Monday, March 24, 2008

Selected for a BOF at OLS (Ottawa Linux Symposium)

Wow!! Great excitement that my BOF proposal has been selected for OLS this year! OLS is a show that I have always had a strong interest in, since it is essentially the de facto standard for technical conferences that entertain Linux kernel engineers. I am very appreciative that they are finally giving us a chance to speak. I am looking forward to this show, and I hope to see some of you there. I will provide more information at this conference approaches.

Thursday, March 20, 2008

Good Article on the Ramifications of Social Networking Sites for Job Seekers

This is a good article in Businessweek that goes through some of the ramifications of your public profile on social networking web sites. I know not everyone will agree, but I tell people to lean on the side of conservatism when building your profile.

However, perhaps the most important part of the article is that they ACTUALLY mention displaying your open source contributions on your profile. Here here to Timothy Lee of the Cato Institute for throwing in a little open source mention in a Businessweek article. Makes a good article even more enjoyable.

Tuesday, March 18, 2008

Where have the PHP developers gone?

It seems as though there is a lack of PHP talent in the marketplace that has intensified over the last 6 months or so. In some of the select markets where we are always searching for good senior level PHP talent, it has been very slim pickings as opposed to just a year or two ago. Now, we have other areas where we experience the same phenomenon, especially in the area of Linux kernel engineers over the years, but the PHP market was not always that way. So, the question is, why is that the case? Here are a few of the reasons that I have come up with, but I would love to hear your thoughts as well.

1. PHP developers have moved to Ruby on Rails. That is one that I use to hear quite a bit. There is no doubt that there is some truth to that statement, but recently I have started to question it. Lately, I have spoken with a few PHP developers that ultimately became enthralled with RoR and thus made the switch. However, after developing with RoR for a year or so, they find themselves back where they started in the PHP world. And, that is by their own choice. So, I know that it is indeed taking some PHP developers away, but I am not as convinced as I was earlier that it is taking as many as I thought it was.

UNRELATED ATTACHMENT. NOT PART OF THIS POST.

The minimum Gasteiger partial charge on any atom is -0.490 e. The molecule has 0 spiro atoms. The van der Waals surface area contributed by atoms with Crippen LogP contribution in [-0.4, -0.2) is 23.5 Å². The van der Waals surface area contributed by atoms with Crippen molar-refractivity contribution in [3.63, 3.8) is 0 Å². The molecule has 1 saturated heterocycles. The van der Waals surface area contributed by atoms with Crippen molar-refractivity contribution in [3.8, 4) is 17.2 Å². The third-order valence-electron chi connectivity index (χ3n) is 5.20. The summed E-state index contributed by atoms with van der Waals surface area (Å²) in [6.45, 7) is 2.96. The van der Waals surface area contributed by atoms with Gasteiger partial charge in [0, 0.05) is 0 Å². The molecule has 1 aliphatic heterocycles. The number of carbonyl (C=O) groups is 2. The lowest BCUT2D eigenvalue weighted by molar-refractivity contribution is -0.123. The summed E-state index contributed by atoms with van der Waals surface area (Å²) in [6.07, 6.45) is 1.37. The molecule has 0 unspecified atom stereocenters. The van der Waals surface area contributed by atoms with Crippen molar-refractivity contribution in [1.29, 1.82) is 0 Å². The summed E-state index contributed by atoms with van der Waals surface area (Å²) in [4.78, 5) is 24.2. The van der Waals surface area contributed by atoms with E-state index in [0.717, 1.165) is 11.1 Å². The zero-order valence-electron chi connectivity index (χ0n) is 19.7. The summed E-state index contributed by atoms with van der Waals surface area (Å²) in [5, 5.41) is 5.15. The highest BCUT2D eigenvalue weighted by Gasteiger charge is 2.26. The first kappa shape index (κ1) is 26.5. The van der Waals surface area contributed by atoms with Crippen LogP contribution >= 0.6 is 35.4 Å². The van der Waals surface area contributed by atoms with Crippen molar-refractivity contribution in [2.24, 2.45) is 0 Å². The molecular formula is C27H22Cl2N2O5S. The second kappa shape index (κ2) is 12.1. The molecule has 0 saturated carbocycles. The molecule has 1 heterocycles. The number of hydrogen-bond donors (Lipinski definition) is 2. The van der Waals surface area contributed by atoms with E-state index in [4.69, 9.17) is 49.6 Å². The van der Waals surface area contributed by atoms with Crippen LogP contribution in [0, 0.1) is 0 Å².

2. All the good talent already has jobs. There is no question that this is very much true. The market in our space is still a good one, and if you are a good engineer, there is no doubt it is not that hard to find a good position. But, even with that being said, before I would always see a new crop of PHP engineers emerge and join the ranks of their senior brethren. For some reason, I am not seeing the same in today's market. Perhaps we can go back to number one with this one, and all of the "up and coming" engineers, if you will, are more interested in RoR than PHP. I have not been able to come up with a conclusion on this as of yet.

3. The talent lies outside of the U.S. border. Well, that is a given just like everything other area of open source. We have made great strides in this country, but we are still behind the likes of the European Union in developing open source talent. And, I think you can lump PHP into this equation. I have seen a lot of engineering schools embrace Linux and other open source software into their education programs, but this takes some time to evolve. So, we are probably on the right track (somewhat), but we have a way to go yet.

4. Consulting firms are eating up all the talent. This is the one that I have come to believe might be the most crucial out there. It appears that lately when I come across a good senior PHP developer, they are tied to some consulting firm. Essentially, these consulting firms are applying for as many H1-B visa applications as they can, and then bringing in some of that talent that lies overseas. Why this is well and good, it does not help out the organization that is looking for a PHP developer to be their employee. They are nearly forced into the situation of having to deal with a consulting firm due to the lack of talent in the marketplace. And, ultimately this might be a hinderance in keeping these talented individuals on our soil long term. That is if they choose to stay. The consulting firm might just keep their visa current for as long as they can engage in client projects, and then send them back to their homeland if things dry up for that particular firm. Instead, a company that is able to bring this person on as an employee might fill out the necessary paperwork to try to get this person the documentation to keep this individual in the country for the long haul and thus preserving technical talent that this country desperately needs.

So, that is just a few of the areas that I feel might be causing this imbalance in the marketplace. But, I would like to hear from anyone that might have input on this as well. Look forward to hearing from you.